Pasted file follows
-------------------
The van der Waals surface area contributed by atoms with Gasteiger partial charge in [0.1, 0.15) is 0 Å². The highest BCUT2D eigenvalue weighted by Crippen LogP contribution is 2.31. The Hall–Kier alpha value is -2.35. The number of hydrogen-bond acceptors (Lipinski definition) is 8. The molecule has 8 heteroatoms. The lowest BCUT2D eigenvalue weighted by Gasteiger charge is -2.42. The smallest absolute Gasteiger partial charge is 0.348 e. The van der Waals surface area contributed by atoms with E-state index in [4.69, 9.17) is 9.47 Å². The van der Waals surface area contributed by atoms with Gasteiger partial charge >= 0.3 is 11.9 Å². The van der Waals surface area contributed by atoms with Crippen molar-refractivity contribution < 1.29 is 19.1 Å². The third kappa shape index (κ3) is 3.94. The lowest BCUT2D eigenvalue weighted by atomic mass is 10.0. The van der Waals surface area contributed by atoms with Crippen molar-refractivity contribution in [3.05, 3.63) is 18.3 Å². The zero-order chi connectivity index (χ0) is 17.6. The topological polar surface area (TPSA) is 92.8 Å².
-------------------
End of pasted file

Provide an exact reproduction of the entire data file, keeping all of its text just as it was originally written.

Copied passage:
The van der Waals surface area contributed by atoms with Gasteiger partial charge in [0.1, 0.15) is 0 Å². The highest BCUT2D eigenvalue weighted by Crippen LogP contribution is 2.31. The Hall–Kier alpha value is -2.35. The number of hydrogen-bond acceptors (Lipinski definition) is 8. The molecule has 8 heteroatoms. The lowest BCUT2D eigenvalue weighted by Gasteiger charge is -2.42. The smallest absolute Gasteiger partial charge is 0.348 e. The van der Waals surface area contributed by atoms with E-state index in [4.69, 9.17) is 9.47 Å². The van der Waals surface area contributed by atoms with Gasteiger partial charge >= 0.3 is 11.9 Å². The van der Waals surface area contributed by atoms with Crippen molar-refractivity contribution < 1.29 is 19.1 Å². The third kappa shape index (κ3) is 3.94. The lowest BCUT2D eigenvalue weighted by atomic mass is 10.0. The van der Waals surface area contributed by atoms with Crippen molar-refractivity contribution in [3.05, 3.63) is 18.3 Å². The zero-order chi connectivity index (χ0) is 17.6. The topological polar surface area (TPSA) is 92.8 Å².